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Tuesday, December 1, 2015

I Will Not Forget

Nicholas Ferrar - Deacon (1637)
[Charles de Foucauld - Hermit & Servant of the Poor (1916)]
World AIDS Day

“There's a sadness, written on her pretty face
A sadness all her own, 
from which no man can keep Candy safe”


Jimmy loved junk food.

He could put away whole boxes of Hostess cakes, although you wouldn't know it to look at him. I don't remember why I know that; he must have told me at some point.  I used to flirt with him at our local bar, where we were both regulars.  He was a cutey, after all, but he always had a little bit of a sad edge to his smile. I wish I had a picture of him. We had no interaction outside of the bar, and I just stopped seeing him there at some point.

Jimmy died 20 years ago. He couldn't have been more than 30 or so, maybe younger. I can't find any record of his funeral, but I see his parents and his only brother all died since then and his death is noted in their obituaries.  I know where they were buried so maybe I'll go sometime and see if he's there, too.

Gaston had no such sadness about him: he was full of energy.  A wrestler in high school, he still lifted weights and looked it. When he was not DJing at that same bar, he also helped renovate it.  My love affair with Jeep Wranglers began with him: he had a nice blue one with all kinds of mods. I got to ride in it once: he took me to a Marky Mark concert after I won the tickets on the radio. I was afraid to drive in the city then, and still don't like to.

Gaston disappeared, too, but that happens in a bar. I found out later through a friend that he was also gone. He did have a picture of him for me, though, in his graduation suit.   I still have it.

The bar used to have plaques on the wall for a bartender who kept working there long after he he'd been diagnosed with cancer, and one of the drag performers who also died a few years ago.  I asked if Gaston would ever get one, but it was so long ago, there are probably few people still there who would recognize him.

For years I have helped a dear friend of mine borrow and display some panels from the quilt.  Not enough people were coming to see it, though, and people in the place where we hung it said it made them sad to look at it, especially at Christmastime.  My friend bore the expense single-handedly, and it was a lot of work for us and another friend of his to go get the panels out of the chilly storage facility where they live most of the time, put them up and take them down, so we didn't do it this year. But we would still do it, somewhere, if people would come see.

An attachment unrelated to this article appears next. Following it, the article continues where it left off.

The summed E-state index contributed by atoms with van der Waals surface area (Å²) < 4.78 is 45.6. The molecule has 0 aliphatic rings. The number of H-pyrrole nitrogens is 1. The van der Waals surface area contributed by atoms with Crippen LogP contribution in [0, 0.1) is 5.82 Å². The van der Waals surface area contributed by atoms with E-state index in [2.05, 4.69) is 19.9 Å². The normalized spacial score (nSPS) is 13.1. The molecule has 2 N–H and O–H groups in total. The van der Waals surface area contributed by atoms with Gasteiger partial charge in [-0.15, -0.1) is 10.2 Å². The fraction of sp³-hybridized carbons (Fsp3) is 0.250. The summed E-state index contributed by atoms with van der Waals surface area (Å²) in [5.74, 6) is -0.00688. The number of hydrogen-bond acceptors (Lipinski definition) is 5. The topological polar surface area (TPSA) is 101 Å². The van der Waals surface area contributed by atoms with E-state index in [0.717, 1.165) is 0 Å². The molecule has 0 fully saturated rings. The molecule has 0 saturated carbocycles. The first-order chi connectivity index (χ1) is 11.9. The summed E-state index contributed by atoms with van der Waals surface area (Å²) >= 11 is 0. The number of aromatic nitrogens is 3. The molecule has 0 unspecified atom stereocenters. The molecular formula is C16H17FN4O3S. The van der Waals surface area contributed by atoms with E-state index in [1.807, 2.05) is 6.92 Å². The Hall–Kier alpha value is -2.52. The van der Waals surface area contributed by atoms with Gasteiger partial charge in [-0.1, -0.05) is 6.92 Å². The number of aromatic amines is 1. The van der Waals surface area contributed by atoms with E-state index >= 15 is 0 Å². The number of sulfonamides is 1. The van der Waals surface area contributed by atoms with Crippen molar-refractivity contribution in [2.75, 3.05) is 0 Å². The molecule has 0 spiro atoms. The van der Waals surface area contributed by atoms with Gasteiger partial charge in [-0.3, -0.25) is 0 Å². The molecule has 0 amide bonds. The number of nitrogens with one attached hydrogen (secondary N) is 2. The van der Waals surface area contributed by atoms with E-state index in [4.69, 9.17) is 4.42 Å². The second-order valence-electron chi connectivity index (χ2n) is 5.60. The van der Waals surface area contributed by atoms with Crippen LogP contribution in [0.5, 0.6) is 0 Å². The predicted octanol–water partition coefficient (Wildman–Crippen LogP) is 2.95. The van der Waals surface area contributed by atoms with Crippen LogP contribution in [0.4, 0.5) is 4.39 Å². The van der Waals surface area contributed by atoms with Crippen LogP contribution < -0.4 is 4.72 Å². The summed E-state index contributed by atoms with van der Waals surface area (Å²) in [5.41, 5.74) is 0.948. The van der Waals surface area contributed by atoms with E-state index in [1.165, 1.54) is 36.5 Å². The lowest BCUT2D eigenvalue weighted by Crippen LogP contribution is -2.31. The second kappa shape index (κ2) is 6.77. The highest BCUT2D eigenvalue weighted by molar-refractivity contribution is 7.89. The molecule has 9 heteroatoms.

Last year, I resolved to make, or--more accurately--commission, a quilt panel for Gaston. I know he doesn't have one, because you can check.  As it happens, a year later, I haven't gotten anywhere with that.  I feel bad about it, and I still want to do it.

I don't know enough about Jimmy to make one for him, really.  Not yet, but I'll keep trying to find someone who does. I don't think he wants to be remembered by a box of Ho-Hos, although I could always get to see that smile by teasing him about it.

A young guy told me today that World AIDS Day doesn't really speak to him "just because I'm gay" and pointed out that men like him are no longer the largest group of new infections. I know this is thanks in part to the drugs, but I wish the pharma companies didn't make it sound in their commercials like HIV was reduced to a minor inconvenience for those lucky enough to afford their products.

I didn't argue with my young friend. He didn't know guys like Gaston and Jimmy, and he didn't live with the fear that we did.  Because of them, we got tested.  Because of them, we stopped taking chances.  Because of them, we're here.

So because of them, I will not forget.